Every week, Fantasy Review Barn runs a feature where they seek out examples of fantasy tropes. Other bloggers are welcome to join in, finding their own books to match the given topic.
This weeks topic is Enforcers:
Some people are made to give orders; others are made to make sure they are carried out. Be it through muscle or guile there are just some people you don’t want to hear are looking for you.
It’s a common archetype – the thug standing just behind the mastermind, the warning voice in the shadows. Enforcers are the people who kidnap protagonists’ families, or burn cottages to the ground to intimidate. They break the hero’s little finger (on the left hand) to warn them to back off.
They aren’t the real villains, just another tool used by the main antagonist. They don’t make the plans, and they tend to fade out of importance as the narrative progresses – in the end, the boss is the one who matters, not the hired thug.
They’re everywhere, turning up in countless books. Almost any fantasy book you care to name will have a large goon being threatening in it somewhere. Because of their role, however, not that many of them are actually interesting characters in their own right. They get reduced to a silhouette, a grunted line of dialogue – “Mr. Chrysoprase is very upset”.
Sometimes though, an enforcer does get a bit more characterisation. They aren’t just an interchangeable slab of muscle, but a favoured minion – a dark apprentice, a witchking, a giant or a spaniard. They still aren’t the main event, but they are memorable and a significant challenge to the protagonist. In a game, they’d be a semiboss.
I’ve picked three that occurred to me – not the most typical, not the clearest examples, but three that I thought were interesting, and perhaps not quite so likely to have been picked by everyone else already.
- Berangias Sisters – Scott Lynch, The Lies of Locke Lamora
The Berangias Sisters (my copy spells it “Berangias”, the internet seems to prefer “Berengias”) work for Barsavi – the head of the underworld. They’re fierce, deadly twins who fight with axes. The reader is initially introduced to them by being told that they aren’t at the shark fighting exhibition – if they were, it would apparently be even more awesome than shark fighting already is.
In a series that is mostly about lies and deception, slow cross upon double cross, they stand out from the crowd; everything they do seems fast and brutal. They play a pivotal role in the novel just by this violence – their actions at various points totally ruin and complicate the machinations of others. This is, admittedly, because they themselves are part of yet further machinations, but they do still take a more leading role than enforcers in other books. The plotting may be done by their true master, but the explosions of game-changing violence are all their own. They were, to me, a far more memorable presence than the ultimate antagonists.
In writing this, and getting confused about the spelling, I learnt that they have inspired a blend of tea. Tea which is presumably redolent of their personalities and tactics. I present this information without comment.
2. Detritus – Terry Pratchett, various books
Detritus is a troll, and trolls are stupid and good at hitting things. Detritus is widely considered a particularly stupid troll, and so naturally is highly prized for his skill at hitting. He spends a while in the Discworld as hired muscle, before finally joining the watch.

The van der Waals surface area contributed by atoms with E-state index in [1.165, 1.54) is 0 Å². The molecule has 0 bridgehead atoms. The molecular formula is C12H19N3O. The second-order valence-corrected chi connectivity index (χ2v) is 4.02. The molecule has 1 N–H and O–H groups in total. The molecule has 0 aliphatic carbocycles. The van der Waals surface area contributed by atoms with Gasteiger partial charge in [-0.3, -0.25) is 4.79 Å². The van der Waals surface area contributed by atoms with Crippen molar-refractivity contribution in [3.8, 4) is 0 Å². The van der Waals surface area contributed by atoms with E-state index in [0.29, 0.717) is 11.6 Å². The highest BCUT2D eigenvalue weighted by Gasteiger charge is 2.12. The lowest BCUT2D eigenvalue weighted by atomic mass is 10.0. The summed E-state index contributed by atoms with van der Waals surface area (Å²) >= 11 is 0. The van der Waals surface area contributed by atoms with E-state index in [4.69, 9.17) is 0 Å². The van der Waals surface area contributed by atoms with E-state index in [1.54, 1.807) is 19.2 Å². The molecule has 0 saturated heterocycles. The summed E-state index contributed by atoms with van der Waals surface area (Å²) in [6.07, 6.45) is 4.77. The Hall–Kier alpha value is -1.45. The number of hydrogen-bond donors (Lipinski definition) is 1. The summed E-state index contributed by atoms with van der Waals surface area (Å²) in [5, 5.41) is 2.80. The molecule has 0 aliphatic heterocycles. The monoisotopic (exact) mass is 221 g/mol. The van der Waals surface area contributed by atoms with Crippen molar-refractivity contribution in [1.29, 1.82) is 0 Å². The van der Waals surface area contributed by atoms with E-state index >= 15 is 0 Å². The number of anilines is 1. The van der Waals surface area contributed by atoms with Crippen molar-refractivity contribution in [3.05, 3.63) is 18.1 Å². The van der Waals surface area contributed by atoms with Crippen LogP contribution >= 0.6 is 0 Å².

Now on the right side of the law, Detritus develops as a character, forming unlikely friendships with dwarves and revealing that he is not as stupid as first supposed. He even takes on important roles, both diplomatically and as an instructor for Watch recruits. Still, however, he remains an enforcer – his weapon of choice is a siege crossbow that destroys everything in its path.
Detritus is a rare example of an enforcer with depth and complexity – though his size and strength are still key, and he uses his muscle to carry out the plans of others, he is a nuanced, sometimes even tragic character. He is a model for all trolls and enforcers to look up to.
3. Eddard Stark – George R. R. Martin, A Game of Thrones
Stark is an odd example – he doesn’t have to be an enforcer, no one really wants him to be one, being one is a terrible decision for him. And yet he chooses to be anyway. He forces himself into the role, even when that ruins everything.
He’s too loyal, that’s his issue. He tries to do the right thing in a world where everyone else is trying to do the practical thing. In Charlie and the Chocolate Factory, that nets you a world of pure imagination. In Westeros, they make you shorter by a head, and then try and kill your family as well. There is no Oompa-Loompa song for that eventuality.
An enforcer is someone who enforces another’s will – someone who acts as the hand of a guiding mind. Throughout A Game of Thrones, Stark refuses to plot, refuses to plan for himself. He makes himself a dead man’s enforcer, serving a cause that no longer has any hope. He is chained by honour, and then actually chained up.
That’s my three – all enforcers, hopefully interesting examples. In writing this, I realised that I am at least a book behind on every one of those authors – I need to pick them all up again.
The post on Fantasy Review Barn is here, and in addition to that list, there are links there to many other bloggers with their own take on the idea. Next week’s topic is Unique Flora.